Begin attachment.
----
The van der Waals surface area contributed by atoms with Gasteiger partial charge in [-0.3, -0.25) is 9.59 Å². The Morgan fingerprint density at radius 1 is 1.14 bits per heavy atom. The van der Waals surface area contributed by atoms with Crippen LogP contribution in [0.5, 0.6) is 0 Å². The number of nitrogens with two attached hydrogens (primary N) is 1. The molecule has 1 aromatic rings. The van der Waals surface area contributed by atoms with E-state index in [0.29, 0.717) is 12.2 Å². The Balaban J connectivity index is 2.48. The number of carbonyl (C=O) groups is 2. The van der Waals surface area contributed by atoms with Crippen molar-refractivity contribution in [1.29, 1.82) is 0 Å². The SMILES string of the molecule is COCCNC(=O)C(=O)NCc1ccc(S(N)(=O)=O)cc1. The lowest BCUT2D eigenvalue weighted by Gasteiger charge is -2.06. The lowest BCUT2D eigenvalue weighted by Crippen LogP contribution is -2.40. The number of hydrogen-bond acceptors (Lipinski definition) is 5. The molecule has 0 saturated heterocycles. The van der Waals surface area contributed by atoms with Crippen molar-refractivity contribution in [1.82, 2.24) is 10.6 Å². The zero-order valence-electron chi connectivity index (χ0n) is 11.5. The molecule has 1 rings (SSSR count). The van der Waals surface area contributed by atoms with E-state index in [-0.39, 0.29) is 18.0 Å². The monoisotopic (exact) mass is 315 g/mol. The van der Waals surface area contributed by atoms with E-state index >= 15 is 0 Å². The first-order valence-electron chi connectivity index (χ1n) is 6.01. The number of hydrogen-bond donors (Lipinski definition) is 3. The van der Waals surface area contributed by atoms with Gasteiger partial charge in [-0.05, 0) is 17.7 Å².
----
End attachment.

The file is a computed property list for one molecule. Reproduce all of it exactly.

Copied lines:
The van der Waals surface area contributed by atoms with Gasteiger partial charge in [-0.3, -0.25) is 9.59 Å². The Morgan fingerprint density at radius 1 is 1.14 bits per heavy atom. The van der Waals surface area contributed by atoms with Crippen LogP contribution in [0.5, 0.6) is 0 Å². The number of nitrogens with two attached hydrogens (primary N) is 1. The molecule has 1 aromatic rings. The van der Waals surface area contributed by atoms with E-state index in [0.29, 0.717) is 12.2 Å². The Balaban J connectivity index is 2.48. The number of carbonyl (C=O) groups is 2. The van der Waals surface area contributed by atoms with Crippen molar-refractivity contribution in [1.29, 1.82) is 0 Å². The SMILES string of the molecule is COCCNC(=O)C(=O)NCc1ccc(S(N)(=O)=O)cc1. The lowest BCUT2D eigenvalue weighted by Gasteiger charge is -2.06. The lowest BCUT2D eigenvalue weighted by Crippen LogP contribution is -2.40. The number of hydrogen-bond acceptors (Lipinski definition) is 5. The molecule has 0 saturated heterocycles. The van der Waals surface area contributed by atoms with Crippen molar-refractivity contribution in [1.82, 2.24) is 10.6 Å². The zero-order valence-electron chi connectivity index (χ0n) is 11.5. The molecule has 1 rings (SSSR count). The van der Waals surface area contributed by atoms with E-state index in [-0.39, 0.29) is 18.0 Å². The monoisotopic (exact) mass is 315 g/mol. The van der Waals surface area contributed by atoms with E-state index >= 15 is 0 Å². The first-order valence-electron chi connectivity index (χ1n) is 6.01. The number of hydrogen-bond donors (Lipinski definition) is 3. The van der Waals surface area contributed by atoms with Gasteiger partial charge in [-0.05, 0) is 17.7 Å².